Pretty piggy Prague

Prague’s buildings are so pretty and delicate they have to dust them like ornaments. Seriously. Two guys were abseiling down the side of one building with feather-dusters while we were there. I don’t think they were checking for fingerprints.
It is pretty. The buildings are irrefutably impressive and trams of all shapes, sizes and ages trundle by on its streets. Some of the older ones are simply fantastic but the snazzy new ones, although they may be faster, are crap.
This phenomenon is not just restricted to trams, but many things great and small, as if the price for unimaginative progress is predictable decline. So I salute Prague’s abseiling feather-dusters as they lovingly brush their precious buildings above calm cobbled streets.
That would be the streets without the tourists, for the streets with the tourists are anything but calm. Hordes of camera-clutching visitors scurry across the Charles Bridge and up to Wenceslas Square, ooohing and aaahing and getting in each others’ way. It’s like the shops before Christmas or off-licences before Good Friday (when the pubs are shut in Ireland, leading to mass panic as people stock up on liquor to get them through the 24 hours) only worse.
Perhaps the tourist invasion explains why the Pragueshans are so damned grumpy, downtrodden and miserable looking. Even lovers sitting together on park benches looked like they were forced together at gunpoint.
Maybe boredom is to blame. There’s only so long you can look at and admire pretty buildings. There ain’t a lot to do in Prague, except drink. Thankfully there’s plenty of good beer available to chase away depression, although evidently not enough for the natives. Some of the beers were simply delicious, but not that Staropramen shite, which is the local brew. Budvar, whose German name was unashamedly stolen by American piss-producers, is deceptively tasty. I had to try it several times just to be sure.
The grub too is good, not as bad as I expected it to be. I was expecting weird sausages, soggy bread, fat dumplings and sauerkraut – such is Czech cuisine – but I ordered a shoulder of pork the first night we were there and it was so good I had the same every day thereafter. A big lump of pig served on a wooden board with chillies, horseradish, mustard, brown bread and nothing else – none of these so-called vegetables getting in the way – tastefully prepared and tastefully eaten. Yum! I’m getting hungry again now just writing about it.
Yes, Prague may be pretty, but more importantly, it’s piggy too.


  1. Hmmm, I guess it is all in the attitude.
    My wife and I find plenty to do in Prague. We force ourselves to stay home once in awhile to rest up for the next bought of site seeing, museum or concert going as well as eating and shopping.
    Of course we come from a small Greek island rather than the great city of Berlin.
    And lived for 7 years in West Cork.

  2. Thanks for your comment.
    Maybe I am somewhat spoiled in Berlin, but I did get the feeling there isn't a whole lot going on in Prague. Maybe the permanent company of a nipper (he keeps following us around) limits the possibilities of museum and concert going, but we did walk our legs to stumps looking at all the sights. Perhaps we overdosed. The food is great, and I'm sure the shopping is great too if you're into that. I'm not.
    A small Greek island sounds perfect and West Cork is beautiful too. I guess every place has its charms. It's just some have more than others.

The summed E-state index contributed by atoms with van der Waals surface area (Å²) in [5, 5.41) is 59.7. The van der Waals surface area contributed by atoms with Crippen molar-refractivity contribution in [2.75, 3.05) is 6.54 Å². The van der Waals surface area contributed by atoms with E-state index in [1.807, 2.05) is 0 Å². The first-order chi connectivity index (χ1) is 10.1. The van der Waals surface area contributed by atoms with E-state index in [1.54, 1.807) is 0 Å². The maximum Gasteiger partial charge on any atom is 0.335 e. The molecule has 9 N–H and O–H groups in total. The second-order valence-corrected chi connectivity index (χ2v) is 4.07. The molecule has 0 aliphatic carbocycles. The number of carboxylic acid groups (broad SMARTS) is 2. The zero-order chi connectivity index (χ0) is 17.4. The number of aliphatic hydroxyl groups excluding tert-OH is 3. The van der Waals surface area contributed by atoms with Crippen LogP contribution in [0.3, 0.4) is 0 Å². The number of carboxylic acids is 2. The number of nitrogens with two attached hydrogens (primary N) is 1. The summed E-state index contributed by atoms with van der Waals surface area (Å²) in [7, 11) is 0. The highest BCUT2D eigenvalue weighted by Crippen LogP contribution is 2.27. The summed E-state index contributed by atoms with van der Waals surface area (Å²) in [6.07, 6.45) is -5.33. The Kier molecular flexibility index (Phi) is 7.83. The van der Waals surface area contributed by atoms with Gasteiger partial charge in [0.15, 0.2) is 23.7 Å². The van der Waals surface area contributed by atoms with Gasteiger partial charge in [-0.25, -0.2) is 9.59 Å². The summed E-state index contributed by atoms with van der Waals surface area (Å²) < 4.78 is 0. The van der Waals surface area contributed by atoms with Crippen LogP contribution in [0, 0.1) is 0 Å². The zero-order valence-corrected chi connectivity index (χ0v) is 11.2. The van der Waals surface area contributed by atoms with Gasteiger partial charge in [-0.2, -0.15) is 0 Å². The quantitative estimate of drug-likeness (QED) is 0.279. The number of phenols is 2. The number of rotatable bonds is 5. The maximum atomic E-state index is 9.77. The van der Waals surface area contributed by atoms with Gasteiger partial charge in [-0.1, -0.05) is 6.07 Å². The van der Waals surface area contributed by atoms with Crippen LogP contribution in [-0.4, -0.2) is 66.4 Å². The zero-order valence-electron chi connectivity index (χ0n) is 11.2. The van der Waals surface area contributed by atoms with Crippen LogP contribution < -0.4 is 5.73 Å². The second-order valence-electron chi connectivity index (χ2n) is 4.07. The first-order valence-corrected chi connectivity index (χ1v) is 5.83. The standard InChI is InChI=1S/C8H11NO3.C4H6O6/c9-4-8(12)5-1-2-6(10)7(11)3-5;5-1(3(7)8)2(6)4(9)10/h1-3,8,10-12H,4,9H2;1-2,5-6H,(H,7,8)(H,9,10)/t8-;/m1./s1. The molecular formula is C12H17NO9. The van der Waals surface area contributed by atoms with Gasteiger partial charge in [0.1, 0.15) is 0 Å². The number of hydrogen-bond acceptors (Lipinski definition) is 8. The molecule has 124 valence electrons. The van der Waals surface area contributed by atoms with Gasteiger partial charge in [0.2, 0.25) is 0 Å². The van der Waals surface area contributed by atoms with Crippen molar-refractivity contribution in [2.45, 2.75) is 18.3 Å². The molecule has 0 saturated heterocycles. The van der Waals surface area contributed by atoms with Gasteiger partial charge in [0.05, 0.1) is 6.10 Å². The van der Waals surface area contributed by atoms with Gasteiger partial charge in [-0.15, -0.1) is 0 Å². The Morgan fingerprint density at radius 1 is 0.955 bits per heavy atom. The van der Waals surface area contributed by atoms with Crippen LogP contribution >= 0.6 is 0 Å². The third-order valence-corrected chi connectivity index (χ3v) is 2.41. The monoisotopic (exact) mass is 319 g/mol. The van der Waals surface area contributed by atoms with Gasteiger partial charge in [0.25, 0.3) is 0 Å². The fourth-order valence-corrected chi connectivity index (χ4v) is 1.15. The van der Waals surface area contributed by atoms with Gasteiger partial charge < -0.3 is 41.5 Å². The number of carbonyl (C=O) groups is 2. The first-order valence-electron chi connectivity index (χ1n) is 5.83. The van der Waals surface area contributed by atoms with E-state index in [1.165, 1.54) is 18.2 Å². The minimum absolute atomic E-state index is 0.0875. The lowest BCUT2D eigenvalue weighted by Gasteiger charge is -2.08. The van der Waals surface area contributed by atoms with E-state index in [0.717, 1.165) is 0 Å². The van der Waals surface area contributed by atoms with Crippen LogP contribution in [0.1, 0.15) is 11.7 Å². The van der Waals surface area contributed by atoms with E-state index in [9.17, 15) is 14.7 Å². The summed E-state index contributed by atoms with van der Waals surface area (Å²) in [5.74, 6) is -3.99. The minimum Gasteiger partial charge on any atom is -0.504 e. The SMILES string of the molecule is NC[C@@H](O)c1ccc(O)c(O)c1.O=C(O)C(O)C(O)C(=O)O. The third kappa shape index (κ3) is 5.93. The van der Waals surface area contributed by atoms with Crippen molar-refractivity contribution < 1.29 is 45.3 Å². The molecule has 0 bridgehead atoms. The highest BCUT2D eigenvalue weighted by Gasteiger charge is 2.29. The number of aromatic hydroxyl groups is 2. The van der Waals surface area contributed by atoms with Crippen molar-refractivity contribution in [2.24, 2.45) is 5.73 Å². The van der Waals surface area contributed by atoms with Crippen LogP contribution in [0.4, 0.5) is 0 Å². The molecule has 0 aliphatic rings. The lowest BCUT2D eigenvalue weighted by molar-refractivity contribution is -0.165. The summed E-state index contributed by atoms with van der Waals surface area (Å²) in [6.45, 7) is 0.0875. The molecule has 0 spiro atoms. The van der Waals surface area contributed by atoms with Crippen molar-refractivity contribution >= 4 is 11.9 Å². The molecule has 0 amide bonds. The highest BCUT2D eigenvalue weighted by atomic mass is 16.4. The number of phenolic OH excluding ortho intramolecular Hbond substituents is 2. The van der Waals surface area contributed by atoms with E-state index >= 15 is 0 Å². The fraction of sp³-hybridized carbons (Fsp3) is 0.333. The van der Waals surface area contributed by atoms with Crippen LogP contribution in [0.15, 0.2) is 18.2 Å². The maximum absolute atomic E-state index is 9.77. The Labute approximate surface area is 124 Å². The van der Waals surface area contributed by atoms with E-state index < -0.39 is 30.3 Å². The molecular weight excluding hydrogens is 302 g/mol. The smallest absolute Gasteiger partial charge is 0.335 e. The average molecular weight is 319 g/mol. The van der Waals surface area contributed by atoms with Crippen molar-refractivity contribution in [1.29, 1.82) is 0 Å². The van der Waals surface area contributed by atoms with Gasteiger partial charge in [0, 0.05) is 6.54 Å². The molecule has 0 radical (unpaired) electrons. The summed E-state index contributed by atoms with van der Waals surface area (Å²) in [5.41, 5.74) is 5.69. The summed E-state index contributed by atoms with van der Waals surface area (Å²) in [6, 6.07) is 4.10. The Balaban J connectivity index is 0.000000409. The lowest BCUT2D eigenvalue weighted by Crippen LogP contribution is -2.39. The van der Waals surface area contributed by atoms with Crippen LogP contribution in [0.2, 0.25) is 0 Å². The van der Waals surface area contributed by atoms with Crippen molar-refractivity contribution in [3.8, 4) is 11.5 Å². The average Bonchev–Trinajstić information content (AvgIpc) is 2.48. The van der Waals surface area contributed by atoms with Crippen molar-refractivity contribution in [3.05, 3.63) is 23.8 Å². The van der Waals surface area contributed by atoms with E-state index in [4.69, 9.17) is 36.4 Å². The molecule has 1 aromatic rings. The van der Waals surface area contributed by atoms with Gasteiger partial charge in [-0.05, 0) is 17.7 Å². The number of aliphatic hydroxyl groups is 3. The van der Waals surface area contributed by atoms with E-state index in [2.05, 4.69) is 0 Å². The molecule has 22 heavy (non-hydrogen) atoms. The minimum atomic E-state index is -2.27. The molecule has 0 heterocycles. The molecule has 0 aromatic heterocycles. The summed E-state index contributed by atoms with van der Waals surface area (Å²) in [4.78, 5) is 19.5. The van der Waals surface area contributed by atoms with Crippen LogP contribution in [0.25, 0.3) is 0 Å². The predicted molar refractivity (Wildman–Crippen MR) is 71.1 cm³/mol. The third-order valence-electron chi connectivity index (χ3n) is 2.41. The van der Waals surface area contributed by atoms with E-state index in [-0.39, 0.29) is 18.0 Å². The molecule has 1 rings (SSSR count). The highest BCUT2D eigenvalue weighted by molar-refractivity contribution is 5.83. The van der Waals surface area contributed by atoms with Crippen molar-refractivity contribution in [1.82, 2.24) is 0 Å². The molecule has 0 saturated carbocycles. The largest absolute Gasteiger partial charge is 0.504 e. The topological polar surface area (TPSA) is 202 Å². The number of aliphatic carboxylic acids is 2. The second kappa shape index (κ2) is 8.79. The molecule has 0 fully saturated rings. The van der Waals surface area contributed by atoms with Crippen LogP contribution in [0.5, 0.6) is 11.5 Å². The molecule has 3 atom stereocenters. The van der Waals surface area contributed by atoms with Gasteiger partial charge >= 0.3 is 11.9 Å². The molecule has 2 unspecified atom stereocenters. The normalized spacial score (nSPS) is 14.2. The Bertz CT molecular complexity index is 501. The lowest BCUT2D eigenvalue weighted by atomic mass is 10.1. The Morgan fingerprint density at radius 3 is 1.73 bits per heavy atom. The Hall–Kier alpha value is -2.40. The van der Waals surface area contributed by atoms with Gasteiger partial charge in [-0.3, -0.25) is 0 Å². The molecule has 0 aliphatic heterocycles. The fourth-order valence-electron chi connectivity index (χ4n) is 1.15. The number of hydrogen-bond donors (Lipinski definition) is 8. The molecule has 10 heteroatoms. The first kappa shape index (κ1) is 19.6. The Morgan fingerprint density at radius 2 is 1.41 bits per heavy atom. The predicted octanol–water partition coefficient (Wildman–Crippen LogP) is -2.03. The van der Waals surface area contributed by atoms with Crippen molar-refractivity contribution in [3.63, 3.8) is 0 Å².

3. Prauge looks really pretty- I've always wanted to go there but we keep on getting distracted by bills and jobs and keeping on having to plan ultra expensive flights across the atlantic (stupid holiday season just sneaks up at the wrong time every year!) I enjoy doing all of the touristy things when I visit a new city (and yes I am one of those embaressing people walking over other people trying to get a picture. I know that I am and dislike it but not enough to not take the damn pictures haha) but its good to know that the beer there is good. That is the one downside of visiting a new place sometimes, having a hard time finding a good pub/beer.

  4. Aye, me good son. You hit Prague after the tourist boom and the reconstruction machine turned it into a DisneyTown, Inc. I remember the good auld daze (sic) when gray facades and grayer soot covered every square meter of Prague's architecture and American expats stumbled on cheap beer and hard cobblestones. The locals' faces were all grumpy then (blame Communism) and are still grumpy now (blame Capitalism). After 10 years I left Prague for greener pastures, but Ireland wouldn't have me (heh). Prague still has its charms: fried cheese, cheap and delicious beer, and that infamous Veprove Koleno, the roasted pork knee/knuckle (depending on the translation), served medieval style on a board with knife and fork jutting out and sending vegans scurrying. On your next trip I'll send you back with a Prague treasure map. Oh, you'll be back, make no mistake.

    "Prague never lets you go... this dear little mother has sharp claws." -Franz Kafka

  5. Those claws are indeed sharp and I don't want to get scratched again. But I'd go back for the Veprove Koleno alone so I reckon I'll strike out for Brno the next time. I'm sure the food's just as good and the beer too. Gettin' hungry and thirsty...

  6. Brno is in Moravia and is home to a different culture. They have crap beer compared to their Bohemian brothers. In Brno they drink wine from strange glasses while wearing traditional costumes. The food is different as well. If you go back to Czech I recommend the Bohemian, medieval town of Cesky Krumlov. It's Budvar country as well (not far from Cesky Budejovice, its home).



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